The publication of proposed regulations to protect the name Rooibos is an important first step in achieving international protection for the iconic South African plant and preventing misuse of the generic name…
The publication of proposed regulations to protect the name Rooibos is an important first step in achieving international protection for the iconic South African plant and preventing misuse of the generic name, says the South African Rooibos Council.
The Companies and Intellectual Property Commission (CIPC), a member of the Department of Trade and Industry published on 12 July 2013 published a notice for public comment in the Government Gazette which proposes regulations to protect the use of the name in terms of the Merchandise Marks Act.
This development is a culmination of the Rooibos Council’s years of research, collating information and lobbying. If approved it will be the first regulation to protect Rooibos for South Africa. The Government Gazette notice coincided with an attempt by a second French company to register Rooibos as part of their trademark.
According to Martin Bergh, a director of the Rooibos Council, the objectives of the regulation are twofold.
South Africa can only apply for international protection against overseas companies attempting to register or copyright the name Rooibos if it is protected locally in the country of origin. The other is to maintain the integrity of the brand by preventing marketers making misleading claims or insinuating that Rooibos is a substantial ingredient in a product if it is not.
“This is the start of a process which will ultimately enable us to apply for Geographical Indicator status, much like Champagne, Darjeeling Tea and Colombian Coffee. This will prevent future instances of overseas companies attempting to trademark the generic brand name for their own exclusive commercial gain,” he says.
Other indigenous products which have been grappling with similar issues of trademark protection are Karoo Lamb and Honeybush.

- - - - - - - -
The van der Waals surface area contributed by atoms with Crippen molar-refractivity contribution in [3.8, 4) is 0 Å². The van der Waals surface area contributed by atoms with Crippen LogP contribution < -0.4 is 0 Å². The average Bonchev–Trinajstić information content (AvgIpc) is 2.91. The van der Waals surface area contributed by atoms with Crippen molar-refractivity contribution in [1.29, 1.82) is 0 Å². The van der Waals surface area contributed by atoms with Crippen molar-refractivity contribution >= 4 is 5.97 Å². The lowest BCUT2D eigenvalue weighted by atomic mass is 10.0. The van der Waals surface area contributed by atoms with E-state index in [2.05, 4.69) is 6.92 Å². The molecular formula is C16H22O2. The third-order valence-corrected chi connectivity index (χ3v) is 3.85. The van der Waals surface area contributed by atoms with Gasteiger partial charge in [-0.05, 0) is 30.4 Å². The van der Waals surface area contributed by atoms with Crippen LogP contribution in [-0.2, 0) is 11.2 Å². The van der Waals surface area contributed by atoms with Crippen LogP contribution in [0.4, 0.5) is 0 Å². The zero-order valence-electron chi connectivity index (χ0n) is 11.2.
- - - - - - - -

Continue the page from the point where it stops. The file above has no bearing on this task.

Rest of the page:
Dry rooibos and extracts, liquors and infusions of the plant are used in a variety of products including herbal teas, fruit juices and other foodstuffs as well as health and beauty products. It is a popular ingredient in food products because it is a good carrier of flavours and has well-publicised health benefits. Its anti-ageing potential and proven skin protection and anti-allergenic characteristics are amongst the properties which make it attractive to cosmetic manufacturers.
“The Rooibos Council’s mandate is to grow the industry, so these regulations are not intended in any way to inhibit companies from using Rooibos in their products. What we do want to prevent is spurious or misleading claims that products contain Rooibos and by implication deliver its benefits if they do not,” explains Bergh.
The notice clearly states holders of prior trademarks in Rooibos will not be affected by the notice. In terms of the proposed regulations any manufacturer may use the name Rooibos provided they comply with the rules of use as stipulated. If it is comprised of more than 50% Rooibos it can be described as a Rooibos product. If not, it can only claim to contain Rooibos and declaring the actual Rooibos contents on the label.
“The South African Rooibos industry has long been asking for protection of the name Rooibos and these proposed regulations are the first milestone in achieving that. The regulations also seek to ensure that consumers are able to make an informed choice when buying products containing Rooibos.”